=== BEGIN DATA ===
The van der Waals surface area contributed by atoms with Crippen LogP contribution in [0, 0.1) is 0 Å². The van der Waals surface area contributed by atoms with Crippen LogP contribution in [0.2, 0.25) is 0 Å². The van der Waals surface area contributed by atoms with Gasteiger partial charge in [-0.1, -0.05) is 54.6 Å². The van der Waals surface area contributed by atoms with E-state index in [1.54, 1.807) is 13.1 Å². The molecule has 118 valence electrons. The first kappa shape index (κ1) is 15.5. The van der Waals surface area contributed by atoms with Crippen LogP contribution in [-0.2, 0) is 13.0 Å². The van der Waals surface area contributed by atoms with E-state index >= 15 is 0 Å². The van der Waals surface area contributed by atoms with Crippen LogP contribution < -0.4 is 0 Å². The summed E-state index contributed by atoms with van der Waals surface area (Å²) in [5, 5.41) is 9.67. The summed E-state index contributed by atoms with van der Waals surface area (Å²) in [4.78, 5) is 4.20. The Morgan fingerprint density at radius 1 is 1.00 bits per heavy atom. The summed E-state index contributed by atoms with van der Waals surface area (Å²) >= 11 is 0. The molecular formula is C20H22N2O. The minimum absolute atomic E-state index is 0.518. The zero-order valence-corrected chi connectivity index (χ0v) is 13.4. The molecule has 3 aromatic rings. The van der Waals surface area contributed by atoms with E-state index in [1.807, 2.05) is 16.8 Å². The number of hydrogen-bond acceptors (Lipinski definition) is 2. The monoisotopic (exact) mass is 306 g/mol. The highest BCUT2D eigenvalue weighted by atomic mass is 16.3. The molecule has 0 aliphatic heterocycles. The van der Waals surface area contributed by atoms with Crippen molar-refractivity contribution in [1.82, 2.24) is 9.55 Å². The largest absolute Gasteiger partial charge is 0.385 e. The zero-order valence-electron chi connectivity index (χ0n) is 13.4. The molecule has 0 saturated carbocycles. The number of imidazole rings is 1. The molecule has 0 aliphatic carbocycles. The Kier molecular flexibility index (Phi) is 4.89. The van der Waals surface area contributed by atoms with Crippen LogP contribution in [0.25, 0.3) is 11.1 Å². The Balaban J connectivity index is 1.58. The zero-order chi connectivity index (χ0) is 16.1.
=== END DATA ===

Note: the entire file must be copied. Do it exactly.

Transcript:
The van der Waals surface area contributed by atoms with Crippen LogP contribution in [0, 0.1) is 0 Å². The van der Waals surface area contributed by atoms with Crippen LogP contribution in [0.2, 0.25) is 0 Å². The van der Waals surface area contributed by atoms with Gasteiger partial charge in [-0.1, -0.05) is 54.6 Å². The van der Waals surface area contributed by atoms with E-state index in [1.54, 1.807) is 13.1 Å². The molecule has 118 valence electrons. The first kappa shape index (κ1) is 15.5. The van der Waals surface area contributed by atoms with Crippen LogP contribution in [-0.2, 0) is 13.0 Å². The van der Waals surface area contributed by atoms with E-state index >= 15 is 0 Å². The van der Waals surface area contributed by atoms with Crippen LogP contribution < -0.4 is 0 Å². The summed E-state index contributed by atoms with van der Waals surface area (Å²) in [5, 5.41) is 9.67. The summed E-state index contributed by atoms with van der Waals surface area (Å²) in [4.78, 5) is 4.20. The Morgan fingerprint density at radius 1 is 1.00 bits per heavy atom. The summed E-state index contributed by atoms with van der Waals surface area (Å²) >= 11 is 0. The molecular formula is C20H22N2O. The minimum absolute atomic E-state index is 0.518. The zero-order valence-corrected chi connectivity index (χ0v) is 13.4. The molecule has 3 aromatic rings. The van der Waals surface area contributed by atoms with E-state index in [1.807, 2.05) is 16.8 Å². The number of hydrogen-bond acceptors (Lipinski definition) is 2. The monoisotopic (exact) mass is 306 g/mol. The highest BCUT2D eigenvalue weighted by atomic mass is 16.3. The molecule has 0 aliphatic heterocycles. The van der Waals surface area contributed by atoms with Crippen molar-refractivity contribution in [1.82, 2.24) is 9.55 Å². The largest absolute Gasteiger partial charge is 0.385 e. The zero-order valence-electron chi connectivity index (χ0n) is 13.4. The molecule has 0 saturated carbocycles. The number of imidazole rings is 1. The molecule has 0 aliphatic carbocycles. The Kier molecular flexibility index (Phi) is 4.89. The van der Waals surface area contributed by atoms with Crippen LogP contribution in [0.25, 0.3) is 11.1 Å². The Balaban J connectivity index is 1.58. The zero-order chi connectivity index (χ0) is 16.1.